Homemade shampoo. Way better than garbage.

You know what's weird? I'm nervous about writing a blog post about waste-reduction and homemade shampoo. I'm nervous because writing about the habits that I've made for myself (or that were reared into me) are personal, I do them for personal reasons which are in-line with the personal way in which I choose to live. And writing about those habits feels so arrogant. Which, as I type that, seems downright really silly.  Arrogant for living with a lighter footprint? Arrogant for weeding my garden by hand instead of by Monsanto? Arrogant for washing out my garbage can instead of using plastic garbage bags? But being green is often seen as synonymous with a holier-than-thou, choke on my electrical exhaust, my compost doesn't stink but my armpits might mentality. Which! is why I'm nervous about writing about homemade shampoo. 

Except for the other day I posted the following question on the gDiapers facebook page, and shared it on my own page with the accompanying statement. Following that I was pinged with requests (more than 1! More than 2 even!) to talk about it (my habits I suppose?) in more detail. 

We have to stop making garbage. So let's start here:







If some of the above items seem daunting, skip them for now. And let's just start with one. Shampoo! Because it's the very most fun on the list to say AND it smells delicious. I have been on a mission to create for myself a packaging-free shower. I've never been one to buy into a different body wash for each day of the week, and my shower has been pretty simplistic for a long long time, but I knew it could be even more blissfully without labels and added chemicals. So I've been weaning myself off of store-bought shampoos and conditioners, and using soap and water (gasp!) for the rest of my body-scrubbing. My soap comes without packaging (soap is already pretty dang hygienic, it doesn't need a plastic layer), so I've just been winding down what was left in the 'poo bottle over the last few months. Conditioner ran out some time ago. I only wash my hair about twice a week, sometimes less. And so far not one person has run away from me screaming "The stench! The stench!"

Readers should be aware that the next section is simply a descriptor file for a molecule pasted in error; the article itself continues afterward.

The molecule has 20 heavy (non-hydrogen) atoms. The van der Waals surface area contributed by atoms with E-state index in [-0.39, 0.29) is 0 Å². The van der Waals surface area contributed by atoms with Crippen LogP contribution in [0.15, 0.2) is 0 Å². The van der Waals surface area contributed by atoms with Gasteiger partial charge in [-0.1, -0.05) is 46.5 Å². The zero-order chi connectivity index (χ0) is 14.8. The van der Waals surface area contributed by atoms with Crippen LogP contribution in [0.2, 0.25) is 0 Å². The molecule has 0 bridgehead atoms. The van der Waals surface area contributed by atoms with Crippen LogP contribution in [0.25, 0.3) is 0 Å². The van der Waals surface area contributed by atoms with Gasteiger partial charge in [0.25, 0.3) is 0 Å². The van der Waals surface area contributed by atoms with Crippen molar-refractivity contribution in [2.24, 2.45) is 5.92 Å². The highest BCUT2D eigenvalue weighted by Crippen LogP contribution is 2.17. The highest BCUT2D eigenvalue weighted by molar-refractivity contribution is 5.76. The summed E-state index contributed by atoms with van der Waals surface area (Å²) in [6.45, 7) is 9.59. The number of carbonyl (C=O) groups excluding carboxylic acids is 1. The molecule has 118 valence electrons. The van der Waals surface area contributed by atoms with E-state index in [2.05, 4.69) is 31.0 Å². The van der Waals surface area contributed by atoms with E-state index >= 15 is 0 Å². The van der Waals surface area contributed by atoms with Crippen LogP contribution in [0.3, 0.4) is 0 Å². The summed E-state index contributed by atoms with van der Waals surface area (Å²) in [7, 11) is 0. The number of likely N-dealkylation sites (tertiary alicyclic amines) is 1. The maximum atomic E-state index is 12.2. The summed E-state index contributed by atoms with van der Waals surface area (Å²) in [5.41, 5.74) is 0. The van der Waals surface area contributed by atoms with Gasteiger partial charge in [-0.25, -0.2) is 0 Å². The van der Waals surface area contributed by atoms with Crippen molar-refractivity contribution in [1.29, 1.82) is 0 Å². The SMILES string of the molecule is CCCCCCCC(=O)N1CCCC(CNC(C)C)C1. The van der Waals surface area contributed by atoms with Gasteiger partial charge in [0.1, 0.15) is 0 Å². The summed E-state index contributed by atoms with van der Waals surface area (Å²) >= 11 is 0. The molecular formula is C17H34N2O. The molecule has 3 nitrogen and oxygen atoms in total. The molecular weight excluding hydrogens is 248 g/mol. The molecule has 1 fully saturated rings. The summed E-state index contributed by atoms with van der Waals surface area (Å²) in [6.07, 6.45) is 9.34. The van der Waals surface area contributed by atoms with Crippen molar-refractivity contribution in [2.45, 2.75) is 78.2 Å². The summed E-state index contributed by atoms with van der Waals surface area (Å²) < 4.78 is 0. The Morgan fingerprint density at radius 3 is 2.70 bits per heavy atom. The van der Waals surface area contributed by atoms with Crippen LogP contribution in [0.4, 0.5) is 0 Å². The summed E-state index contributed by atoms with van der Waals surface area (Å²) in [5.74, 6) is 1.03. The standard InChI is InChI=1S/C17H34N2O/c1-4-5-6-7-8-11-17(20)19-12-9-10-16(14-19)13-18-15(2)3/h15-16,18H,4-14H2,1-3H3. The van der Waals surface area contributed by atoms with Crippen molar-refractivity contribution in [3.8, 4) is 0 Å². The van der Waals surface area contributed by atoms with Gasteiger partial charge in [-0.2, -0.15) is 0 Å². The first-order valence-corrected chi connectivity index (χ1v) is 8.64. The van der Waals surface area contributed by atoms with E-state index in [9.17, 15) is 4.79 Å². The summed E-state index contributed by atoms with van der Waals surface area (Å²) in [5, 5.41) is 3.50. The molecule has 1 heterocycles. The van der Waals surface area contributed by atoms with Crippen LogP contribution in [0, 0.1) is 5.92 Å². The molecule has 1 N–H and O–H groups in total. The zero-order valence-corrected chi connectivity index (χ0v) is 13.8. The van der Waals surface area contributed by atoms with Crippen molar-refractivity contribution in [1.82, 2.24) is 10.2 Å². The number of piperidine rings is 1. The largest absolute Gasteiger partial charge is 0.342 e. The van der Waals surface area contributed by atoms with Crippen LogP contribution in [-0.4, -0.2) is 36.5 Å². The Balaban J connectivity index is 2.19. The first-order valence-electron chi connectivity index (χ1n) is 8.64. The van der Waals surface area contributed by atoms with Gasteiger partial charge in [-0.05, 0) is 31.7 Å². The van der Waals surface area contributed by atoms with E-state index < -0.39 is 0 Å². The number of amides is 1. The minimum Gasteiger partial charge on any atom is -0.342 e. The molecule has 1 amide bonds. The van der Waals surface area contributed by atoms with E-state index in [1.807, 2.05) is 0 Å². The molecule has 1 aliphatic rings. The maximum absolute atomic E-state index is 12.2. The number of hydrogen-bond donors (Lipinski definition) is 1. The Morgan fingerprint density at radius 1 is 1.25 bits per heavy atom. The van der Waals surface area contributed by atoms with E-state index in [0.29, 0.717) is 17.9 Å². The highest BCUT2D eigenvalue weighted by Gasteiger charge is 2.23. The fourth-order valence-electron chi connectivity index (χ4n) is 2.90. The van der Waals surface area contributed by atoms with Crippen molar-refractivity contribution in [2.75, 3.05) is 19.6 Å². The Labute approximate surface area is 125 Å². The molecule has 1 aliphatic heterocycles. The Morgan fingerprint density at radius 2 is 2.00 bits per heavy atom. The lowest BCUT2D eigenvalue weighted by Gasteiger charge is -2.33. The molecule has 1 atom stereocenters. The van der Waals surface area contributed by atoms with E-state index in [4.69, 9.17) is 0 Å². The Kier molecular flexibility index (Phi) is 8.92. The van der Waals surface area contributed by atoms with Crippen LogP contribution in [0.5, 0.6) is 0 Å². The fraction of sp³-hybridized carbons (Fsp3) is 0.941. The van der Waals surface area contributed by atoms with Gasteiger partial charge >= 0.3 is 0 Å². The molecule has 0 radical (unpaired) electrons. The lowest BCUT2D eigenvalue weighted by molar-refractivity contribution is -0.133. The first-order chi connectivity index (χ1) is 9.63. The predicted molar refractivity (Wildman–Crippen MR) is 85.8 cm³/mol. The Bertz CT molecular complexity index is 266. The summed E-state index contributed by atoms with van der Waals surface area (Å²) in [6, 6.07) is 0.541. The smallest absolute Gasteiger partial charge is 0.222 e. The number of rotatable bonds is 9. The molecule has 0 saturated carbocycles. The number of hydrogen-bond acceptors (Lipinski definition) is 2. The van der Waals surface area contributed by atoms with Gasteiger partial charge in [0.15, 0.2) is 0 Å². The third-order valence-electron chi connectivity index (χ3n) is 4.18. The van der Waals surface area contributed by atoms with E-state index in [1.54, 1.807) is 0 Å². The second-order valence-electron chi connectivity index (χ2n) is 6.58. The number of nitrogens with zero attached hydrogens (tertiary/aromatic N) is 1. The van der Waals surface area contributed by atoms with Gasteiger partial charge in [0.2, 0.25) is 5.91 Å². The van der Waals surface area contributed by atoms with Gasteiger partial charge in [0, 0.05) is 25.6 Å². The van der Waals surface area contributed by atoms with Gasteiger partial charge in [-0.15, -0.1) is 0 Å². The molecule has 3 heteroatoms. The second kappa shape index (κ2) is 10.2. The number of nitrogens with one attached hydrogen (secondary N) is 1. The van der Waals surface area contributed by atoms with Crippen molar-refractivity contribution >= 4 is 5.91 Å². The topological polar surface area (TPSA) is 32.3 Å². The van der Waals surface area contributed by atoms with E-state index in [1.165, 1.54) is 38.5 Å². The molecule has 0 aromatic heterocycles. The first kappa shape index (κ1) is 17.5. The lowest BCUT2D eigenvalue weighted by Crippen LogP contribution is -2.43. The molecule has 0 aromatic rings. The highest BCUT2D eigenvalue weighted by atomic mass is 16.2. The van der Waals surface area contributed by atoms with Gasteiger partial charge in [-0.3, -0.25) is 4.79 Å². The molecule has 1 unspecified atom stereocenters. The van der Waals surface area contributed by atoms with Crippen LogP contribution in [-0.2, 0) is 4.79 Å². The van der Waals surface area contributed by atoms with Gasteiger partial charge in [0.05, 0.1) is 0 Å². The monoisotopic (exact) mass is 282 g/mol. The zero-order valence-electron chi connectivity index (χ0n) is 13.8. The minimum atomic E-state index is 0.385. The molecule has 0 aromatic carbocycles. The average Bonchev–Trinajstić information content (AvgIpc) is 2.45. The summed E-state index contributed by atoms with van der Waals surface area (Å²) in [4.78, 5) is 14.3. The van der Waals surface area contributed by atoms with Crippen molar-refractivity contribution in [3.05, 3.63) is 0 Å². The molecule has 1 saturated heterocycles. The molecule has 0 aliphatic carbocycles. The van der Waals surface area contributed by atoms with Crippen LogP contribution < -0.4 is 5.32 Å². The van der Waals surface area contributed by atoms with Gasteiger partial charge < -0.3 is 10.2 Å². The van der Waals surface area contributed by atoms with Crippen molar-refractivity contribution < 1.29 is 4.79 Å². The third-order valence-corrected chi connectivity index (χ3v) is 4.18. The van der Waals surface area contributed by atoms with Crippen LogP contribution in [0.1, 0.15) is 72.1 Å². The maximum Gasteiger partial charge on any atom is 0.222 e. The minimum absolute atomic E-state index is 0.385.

So homemade 'poo. Easy for me. Easy for you.

Let's lay out some expectations: